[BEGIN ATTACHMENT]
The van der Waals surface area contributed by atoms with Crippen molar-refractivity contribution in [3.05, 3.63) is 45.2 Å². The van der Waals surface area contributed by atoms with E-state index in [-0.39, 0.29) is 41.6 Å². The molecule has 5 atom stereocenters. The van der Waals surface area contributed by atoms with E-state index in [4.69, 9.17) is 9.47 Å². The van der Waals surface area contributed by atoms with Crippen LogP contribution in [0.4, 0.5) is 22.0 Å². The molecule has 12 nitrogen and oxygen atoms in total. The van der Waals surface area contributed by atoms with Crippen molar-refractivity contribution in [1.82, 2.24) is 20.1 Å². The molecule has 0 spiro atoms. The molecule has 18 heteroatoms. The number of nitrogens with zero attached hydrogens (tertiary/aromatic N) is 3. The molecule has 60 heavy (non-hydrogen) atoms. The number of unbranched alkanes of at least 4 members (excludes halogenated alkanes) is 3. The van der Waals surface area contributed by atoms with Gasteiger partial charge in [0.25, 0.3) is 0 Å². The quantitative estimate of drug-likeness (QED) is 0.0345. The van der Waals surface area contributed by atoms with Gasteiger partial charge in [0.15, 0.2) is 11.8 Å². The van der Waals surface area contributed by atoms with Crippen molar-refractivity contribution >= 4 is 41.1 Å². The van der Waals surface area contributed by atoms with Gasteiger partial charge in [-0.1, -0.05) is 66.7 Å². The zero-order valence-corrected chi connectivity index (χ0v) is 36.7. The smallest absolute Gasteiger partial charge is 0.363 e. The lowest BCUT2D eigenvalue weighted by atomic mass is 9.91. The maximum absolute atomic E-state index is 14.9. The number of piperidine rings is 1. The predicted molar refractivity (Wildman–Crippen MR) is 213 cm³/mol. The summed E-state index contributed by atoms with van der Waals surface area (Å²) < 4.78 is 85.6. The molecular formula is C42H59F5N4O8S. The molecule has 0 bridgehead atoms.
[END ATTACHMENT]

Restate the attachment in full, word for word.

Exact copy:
The van der Waals surface area contributed by atoms with Crippen molar-refractivity contribution in [3.05, 3.63) is 45.2 Å². The van der Waals surface area contributed by atoms with E-state index in [-0.39, 0.29) is 41.6 Å². The molecule has 5 atom stereocenters. The van der Waals surface area contributed by atoms with E-state index in [4.69, 9.17) is 9.47 Å². The van der Waals surface area contributed by atoms with Crippen LogP contribution in [0.4, 0.5) is 22.0 Å². The molecule has 12 nitrogen and oxygen atoms in total. The van der Waals surface area contributed by atoms with Crippen molar-refractivity contribution in [1.82, 2.24) is 20.1 Å². The molecule has 0 spiro atoms. The molecule has 18 heteroatoms. The number of nitrogens with zero attached hydrogens (tertiary/aromatic N) is 3. The molecule has 60 heavy (non-hydrogen) atoms. The number of unbranched alkanes of at least 4 members (excludes halogenated alkanes) is 3. The van der Waals surface area contributed by atoms with Gasteiger partial charge in [0.25, 0.3) is 0 Å². The quantitative estimate of drug-likeness (QED) is 0.0345. The van der Waals surface area contributed by atoms with Gasteiger partial charge in [0.15, 0.2) is 11.8 Å². The van der Waals surface area contributed by atoms with Crippen molar-refractivity contribution >= 4 is 41.1 Å². The van der Waals surface area contributed by atoms with Gasteiger partial charge in [-0.1, -0.05) is 66.7 Å². The zero-order valence-corrected chi connectivity index (χ0v) is 36.7. The smallest absolute Gasteiger partial charge is 0.363 e. The lowest BCUT2D eigenvalue weighted by atomic mass is 9.91. The maximum absolute atomic E-state index is 14.9. The number of piperidine rings is 1. The predicted molar refractivity (Wildman–Crippen MR) is 213 cm³/mol. The summed E-state index contributed by atoms with van der Waals surface area (Å²) < 4.78 is 85.6. The molecular formula is C42H59F5N4O8S. The molecule has 0 bridgehead atoms.